Hawaii State Capitol Building – The Aloha State

Hawaii State Capitol BuildingOur continual pursuit of visiting all 50 state capitol buildings led us to the Hawaii State Capitol in Honolulu. We have been to more than half of the capitols, and this one had some of the most friendly workers and tour guides. We could definitely feel the aloha spirit here. Before we even started the tour, we were let into one of the offices to take a picture of their Bronze State Seal. I love the seals, and this was so nice of them to let us do this. As far as the Hawaii State Capitol building itself, it’s located in downtown Honolulu, and was commissioned and dedicated by John A. Burns, second Governor of Hawaii. It opened on March 15, 1969, replacing the former statehouse, the ʻIolani Palace.  It is the only open air capital of all 50 states. I love how they are all unique and have their own local touches. This one features volcano-shaped Legislative chambers as well as a large open central court area and tall supporting columns. There is a lot of symbolism represented in the building, but more on that in a bit.


We started out the tour in the middle of the open-air rotunda area and learned that their state motto is Ua Mau Ke Ea O Ka Aina I Ka Pono, which means, The Life of the Land is Perpetuated in Righteousness. I thought that was pretty cool.  While on the ground floor we saw the  Liberty Bell that was given to Hawaii by the U.S. Treasury in 1950. Also in front of the capitol is a statue of Hawaii’s beloved Saint Damien who administered to the sick people of Kalaupapa on Molokai. One of the things I enjoyed most on the grounds was the amazing reflecting pool which surrounds the complex.As we were walking around, our guide shared some of the distinct architectural features and various natural aspects of Hawaii that are visible throughout the capitol.

    • The building is surrounded by a reflecting pool, symbolizing the Pacific Ocean.
    • The two legislative chambers are cone-shaped, symbolizing volcanoes that formed the Hawaiian Islands.
    • The columns around the perimeter of the building have shapes resembling royal palm There are eight columns in four rows at either side of the building, representing the eight main islands of Hawaii; sets of eight items appear in other places inside and along the outside of the building.

 

  • The Capitol is built with an open-air design, allowing sun, wind, and rain to enter; the central atrium opens to the sky and rainbows can sometimes be seen inside the building when it rains.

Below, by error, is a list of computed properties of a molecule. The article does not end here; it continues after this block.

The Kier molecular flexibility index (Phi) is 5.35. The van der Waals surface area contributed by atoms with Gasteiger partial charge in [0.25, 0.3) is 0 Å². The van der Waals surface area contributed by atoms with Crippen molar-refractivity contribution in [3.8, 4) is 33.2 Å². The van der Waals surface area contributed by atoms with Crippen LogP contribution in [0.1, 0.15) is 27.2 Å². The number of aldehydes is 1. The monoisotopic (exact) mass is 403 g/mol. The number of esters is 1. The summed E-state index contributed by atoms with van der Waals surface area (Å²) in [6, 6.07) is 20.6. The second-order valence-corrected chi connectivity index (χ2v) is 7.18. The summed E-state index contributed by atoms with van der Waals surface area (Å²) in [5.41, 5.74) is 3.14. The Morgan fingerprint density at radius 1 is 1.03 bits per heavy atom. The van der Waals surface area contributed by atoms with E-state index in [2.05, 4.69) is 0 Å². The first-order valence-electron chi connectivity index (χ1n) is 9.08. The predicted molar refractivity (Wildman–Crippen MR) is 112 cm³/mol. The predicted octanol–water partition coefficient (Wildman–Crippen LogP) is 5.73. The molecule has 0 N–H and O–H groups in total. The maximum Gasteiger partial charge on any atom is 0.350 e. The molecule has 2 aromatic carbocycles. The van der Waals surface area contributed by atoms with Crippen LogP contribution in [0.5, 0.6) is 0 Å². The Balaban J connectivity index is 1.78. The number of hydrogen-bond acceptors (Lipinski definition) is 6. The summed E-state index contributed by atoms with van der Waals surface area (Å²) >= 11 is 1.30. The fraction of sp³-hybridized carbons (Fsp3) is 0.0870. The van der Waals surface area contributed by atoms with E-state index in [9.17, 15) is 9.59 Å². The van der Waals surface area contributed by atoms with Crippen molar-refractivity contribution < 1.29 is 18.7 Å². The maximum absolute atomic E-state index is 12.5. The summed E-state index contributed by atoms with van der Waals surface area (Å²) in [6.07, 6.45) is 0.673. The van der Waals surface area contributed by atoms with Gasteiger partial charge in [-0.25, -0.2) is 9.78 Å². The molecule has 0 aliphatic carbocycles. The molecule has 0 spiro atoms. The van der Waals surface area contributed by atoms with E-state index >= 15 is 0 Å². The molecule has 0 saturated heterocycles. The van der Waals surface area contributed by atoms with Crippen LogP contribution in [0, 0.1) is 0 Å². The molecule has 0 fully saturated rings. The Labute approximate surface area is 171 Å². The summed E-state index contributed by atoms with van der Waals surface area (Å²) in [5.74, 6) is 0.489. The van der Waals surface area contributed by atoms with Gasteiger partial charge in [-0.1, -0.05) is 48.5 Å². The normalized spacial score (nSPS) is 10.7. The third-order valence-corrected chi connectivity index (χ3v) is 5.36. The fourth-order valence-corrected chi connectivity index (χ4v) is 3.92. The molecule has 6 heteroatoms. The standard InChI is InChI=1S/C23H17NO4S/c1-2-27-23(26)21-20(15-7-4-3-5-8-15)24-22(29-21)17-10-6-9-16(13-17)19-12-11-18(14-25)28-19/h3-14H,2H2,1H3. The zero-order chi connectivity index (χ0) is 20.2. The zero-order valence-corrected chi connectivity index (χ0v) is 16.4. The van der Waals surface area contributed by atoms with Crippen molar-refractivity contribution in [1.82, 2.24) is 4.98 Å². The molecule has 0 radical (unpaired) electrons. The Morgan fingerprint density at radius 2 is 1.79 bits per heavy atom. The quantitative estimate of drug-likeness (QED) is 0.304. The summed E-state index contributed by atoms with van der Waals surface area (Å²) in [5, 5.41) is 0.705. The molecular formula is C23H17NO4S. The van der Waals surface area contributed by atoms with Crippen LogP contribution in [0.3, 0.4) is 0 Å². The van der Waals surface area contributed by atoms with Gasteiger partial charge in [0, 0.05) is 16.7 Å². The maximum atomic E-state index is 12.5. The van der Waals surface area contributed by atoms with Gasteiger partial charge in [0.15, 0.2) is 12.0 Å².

• Four kukui nut trees are a numerical reference to the four main counties in the State of Hawaii. Sets of four items appear in many other places in the building.
  • When standing in the center of the structure, the chandeliers from both legislative chambers, which represent the sun and moon, can be seen through the glass walls, while the area that is normally reserved for a rotunda in most capitol buildings is left open to the sky. It is said that the sky is Hawaii’s capitol dome.

It was very interesting and we did see many sets of four and eight as we walked around the Hawaii State Capitol building. Also in the rotunda, and directly under the roof opening, is 36 foot circular mosaic, made of 600,000 Italian tiles, in various shades of blue. The hues represent the changing color and movement of the ocean as the sun, wind, tides and light reflect upon the surface. A note of interest was that the artist put in one red tile among all those blue. Gene was the first one to find it! Good eye, lol. Anyway, before we left the main floor of the building, we saw the Senate and House of Representatives Chambers, but we couldn’t go in as they weren’t in session. L They were starting sessions again about two weeks after our visit. Maybe next time we can catch them in session. Either way, we were able to see them through the glass windows and were able to take some pictures (even though they didn’t come out that great).


The rest of the Hawaii State Capitol was mostly offices and open space, but it was beautiful. Most of the wood was Koa and it was beautiful. I had never heard of Koa before, but I really like it. The other thing I wanted to mention was how thick the doors were to the Governor’s and Lt. Governor’s office. I noticed then when we walked in and couldn’t help but think how much effort it took to make them hang correctly. What a job! One of the last things we did on our tour was visit the Governors office and see where they do press conference and such. They had several smaller rooms with portraits of former Governors. It was quite impressive. Below is a picture of Mae (our tour guide) sharing information about a bowl made out of Koa. She was a very informative and great tour guide. Even after the tour she hung around and kept coming up to us and telling us more about the capitol and its history.I don’t think we could have had a better visit. If you are on Oahu, you should definitely take the time to visit the Hawaii State Capitol and learn more about the history of this amazing state. Here is a link to their website with more information and hours.  Mahalo for reading about our trip.

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